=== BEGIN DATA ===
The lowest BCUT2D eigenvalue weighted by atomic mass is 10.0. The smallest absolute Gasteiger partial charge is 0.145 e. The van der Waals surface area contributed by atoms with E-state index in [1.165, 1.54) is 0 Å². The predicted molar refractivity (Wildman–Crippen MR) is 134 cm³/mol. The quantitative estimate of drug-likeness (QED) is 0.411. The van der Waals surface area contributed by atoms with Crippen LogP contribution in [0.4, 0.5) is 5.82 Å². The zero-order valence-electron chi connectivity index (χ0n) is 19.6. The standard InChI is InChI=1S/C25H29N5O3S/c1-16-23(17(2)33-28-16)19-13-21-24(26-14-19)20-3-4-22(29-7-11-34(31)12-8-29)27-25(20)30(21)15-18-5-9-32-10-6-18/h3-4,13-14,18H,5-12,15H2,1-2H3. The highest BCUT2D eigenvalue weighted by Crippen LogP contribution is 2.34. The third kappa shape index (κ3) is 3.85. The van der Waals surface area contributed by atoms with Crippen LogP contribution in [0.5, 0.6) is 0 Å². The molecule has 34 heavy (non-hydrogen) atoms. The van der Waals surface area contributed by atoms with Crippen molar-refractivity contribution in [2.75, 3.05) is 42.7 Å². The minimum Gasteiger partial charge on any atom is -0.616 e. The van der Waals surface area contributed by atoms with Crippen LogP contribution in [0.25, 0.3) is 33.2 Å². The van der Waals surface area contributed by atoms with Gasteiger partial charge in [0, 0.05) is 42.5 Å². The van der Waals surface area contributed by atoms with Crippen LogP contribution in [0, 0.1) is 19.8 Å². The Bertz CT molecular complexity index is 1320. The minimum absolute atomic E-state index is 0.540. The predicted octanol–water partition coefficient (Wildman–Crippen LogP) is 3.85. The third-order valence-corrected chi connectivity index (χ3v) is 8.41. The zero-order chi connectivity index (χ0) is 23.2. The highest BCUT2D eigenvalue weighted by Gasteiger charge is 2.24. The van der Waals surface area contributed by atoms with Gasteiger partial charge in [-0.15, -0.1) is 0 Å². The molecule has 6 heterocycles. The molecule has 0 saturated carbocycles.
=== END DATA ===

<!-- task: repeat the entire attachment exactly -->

The lowest BCUT2D eigenvalue weighted by atomic mass is 10.0. The smallest absolute Gasteiger partial charge is 0.145 e. The van der Waals surface area contributed by atoms with E-state index in [1.165, 1.54) is 0 Å². The predicted molar refractivity (Wildman–Crippen MR) is 134 cm³/mol. The quantitative estimate of drug-likeness (QED) is 0.411. The van der Waals surface area contributed by atoms with Crippen LogP contribution in [0.4, 0.5) is 5.82 Å². The zero-order valence-electron chi connectivity index (χ0n) is 19.6. The standard InChI is InChI=1S/C25H29N5O3S/c1-16-23(17(2)33-28-16)19-13-21-24(26-14-19)20-3-4-22(29-7-11-34(31)12-8-29)27-25(20)30(21)15-18-5-9-32-10-6-18/h3-4,13-14,18H,5-12,15H2,1-2H3. The highest BCUT2D eigenvalue weighted by Crippen LogP contribution is 2.34. The third kappa shape index (κ3) is 3.85. The van der Waals surface area contributed by atoms with Crippen LogP contribution in [0.5, 0.6) is 0 Å². The molecule has 34 heavy (non-hydrogen) atoms. The van der Waals surface area contributed by atoms with Crippen molar-refractivity contribution in [2.75, 3.05) is 42.7 Å². The minimum Gasteiger partial charge on any atom is -0.616 e. The van der Waals surface area contributed by atoms with Crippen LogP contribution in [0.25, 0.3) is 33.2 Å². The van der Waals surface area contributed by atoms with Gasteiger partial charge in [0, 0.05) is 42.5 Å². The van der Waals surface area contributed by atoms with Crippen LogP contribution in [0, 0.1) is 19.8 Å². The Bertz CT molecular complexity index is 1320. The minimum absolute atomic E-state index is 0.540. The predicted octanol–water partition coefficient (Wildman–Crippen LogP) is 3.85. The third-order valence-corrected chi connectivity index (χ3v) is 8.41. The zero-order chi connectivity index (χ0) is 23.2. The highest BCUT2D eigenvalue weighted by Gasteiger charge is 2.24. The van der Waals surface area contributed by atoms with Gasteiger partial charge in [-0.15, -0.1) is 0 Å². The molecule has 6 heterocycles. The molecule has 0 saturated carbocycles.